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Unformatted text preview: Detection Limits for Nanoscale Biosensors Paul E. Sheehan* and Lloyd J. Whitman Chemistry Di V ision, Na V al Research Laboratory, Washington, D.C. 20375 Received February 15, 2005 ABSTRACT We examine through analytical calculations and finite element simulations how the detection efficiency of disk and wire-like biosensors in unmixed fluids varies with size from the micrometer to nanometer scales. Specifically, we determine the total flux of DNA-like analyte molecules on a sensor as a function of time and flow rate for a sensor incorporated into a microfluidic system. In all cases, sensor size and shape profoundly affect the total analyte flux. The calculations reveal that reported femtomolar detection limits for biomolecular assays are very likely an analyte transport limitation, not a signal transduction limitation. We conclude that without directed transport of biomolecules, individual nanoscale sensors will be limited to picomolar-order sensitivity for practical time scales. Tremendous progress is being made in the development of microanalytical systems for biosensing, driven by parallel advances in biotechnology, microtechnology, and micro- fluidics. 1,2 The advantages of small, highly integrated systems include more rapid and multiplexed analysis and reagent sample volumes reduced to the microliter range. When combined with innovative signal transduction technology, microsystems have recently achieved specific biomolecular detection at roughly femtomolar (fM) concentrations, cor- responding to just a few thousand (or even a few hundred) analyte molecules in the sample volume. 3- 5 Concurrently, many research groups have been developing micrometer or nanometer scale sensing elements based on novel transduc- tion mechanisms. 5- 11 Many researchers of nanometer-scale phenomena focus on the fact that miniaturizing a sensor often increases its signal-to-noise ratio (S:N), an inherent advantage for signal transduction, but the effect of nanoscale miniaturization on the overall sensitivity, which includes mass transport effects, has not been widely considered. For example, whether nanometer-scale sensors are intrinsically more sensitive overall than micrometer-scale sensors has not been fully examined. In this letter, we use experimentally verified 12- 14 analytical solutions to examine the maximum sensitivity with which micro-to-nanoscale sensors of various geometries can detect biomolecules from solution. Our principal goal is to explicitly examine mass transport effects on biosensing at the nanoscale; however, the calculations also lead us to conclude that reported femtomolar detection limits for bioassays are likely an analyte transport limitation, not a signal transduction limitation. The implication is that, without methods to actively direct biomolecules to a sensor surface, individual nanoscale sensors will be subject to picomolar- order detection limits for practical time scales....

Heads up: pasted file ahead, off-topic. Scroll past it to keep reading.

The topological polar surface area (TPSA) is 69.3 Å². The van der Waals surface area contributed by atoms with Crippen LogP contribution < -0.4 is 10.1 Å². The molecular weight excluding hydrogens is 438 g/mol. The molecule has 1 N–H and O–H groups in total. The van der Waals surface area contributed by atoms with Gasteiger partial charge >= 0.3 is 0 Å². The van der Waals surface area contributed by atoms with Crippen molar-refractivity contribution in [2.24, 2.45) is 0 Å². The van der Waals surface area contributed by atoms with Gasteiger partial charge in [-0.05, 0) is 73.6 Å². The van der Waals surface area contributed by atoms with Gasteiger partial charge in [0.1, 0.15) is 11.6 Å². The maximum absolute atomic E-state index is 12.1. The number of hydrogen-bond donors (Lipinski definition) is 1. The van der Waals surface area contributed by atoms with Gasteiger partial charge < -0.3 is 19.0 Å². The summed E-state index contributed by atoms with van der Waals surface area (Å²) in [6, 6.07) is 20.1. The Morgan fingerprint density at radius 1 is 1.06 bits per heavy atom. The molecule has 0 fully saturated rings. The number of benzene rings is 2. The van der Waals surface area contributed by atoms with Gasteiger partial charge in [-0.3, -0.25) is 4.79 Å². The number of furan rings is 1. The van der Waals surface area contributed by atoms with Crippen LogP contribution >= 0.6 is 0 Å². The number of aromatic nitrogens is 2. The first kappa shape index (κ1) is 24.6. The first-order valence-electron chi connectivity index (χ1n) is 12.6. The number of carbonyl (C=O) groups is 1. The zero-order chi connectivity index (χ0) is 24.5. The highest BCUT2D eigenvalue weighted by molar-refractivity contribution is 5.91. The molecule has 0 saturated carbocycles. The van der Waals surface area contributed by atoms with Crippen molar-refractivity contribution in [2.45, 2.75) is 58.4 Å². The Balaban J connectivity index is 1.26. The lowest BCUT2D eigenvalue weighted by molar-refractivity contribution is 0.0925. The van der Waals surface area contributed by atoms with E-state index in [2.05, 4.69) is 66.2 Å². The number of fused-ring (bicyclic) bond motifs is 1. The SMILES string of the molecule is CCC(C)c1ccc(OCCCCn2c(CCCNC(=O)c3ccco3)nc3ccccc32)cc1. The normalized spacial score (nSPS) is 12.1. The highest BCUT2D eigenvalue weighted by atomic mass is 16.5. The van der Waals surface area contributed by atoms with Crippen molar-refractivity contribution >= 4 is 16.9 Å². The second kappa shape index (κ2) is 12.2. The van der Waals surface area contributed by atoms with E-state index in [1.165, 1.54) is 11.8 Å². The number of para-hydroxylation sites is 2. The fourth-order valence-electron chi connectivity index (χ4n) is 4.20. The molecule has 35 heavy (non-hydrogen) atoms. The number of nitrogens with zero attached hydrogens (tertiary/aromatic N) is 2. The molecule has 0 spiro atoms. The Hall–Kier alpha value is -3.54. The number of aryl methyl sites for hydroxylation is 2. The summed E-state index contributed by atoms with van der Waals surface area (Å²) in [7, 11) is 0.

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This document was uploaded on 08/16/2010.
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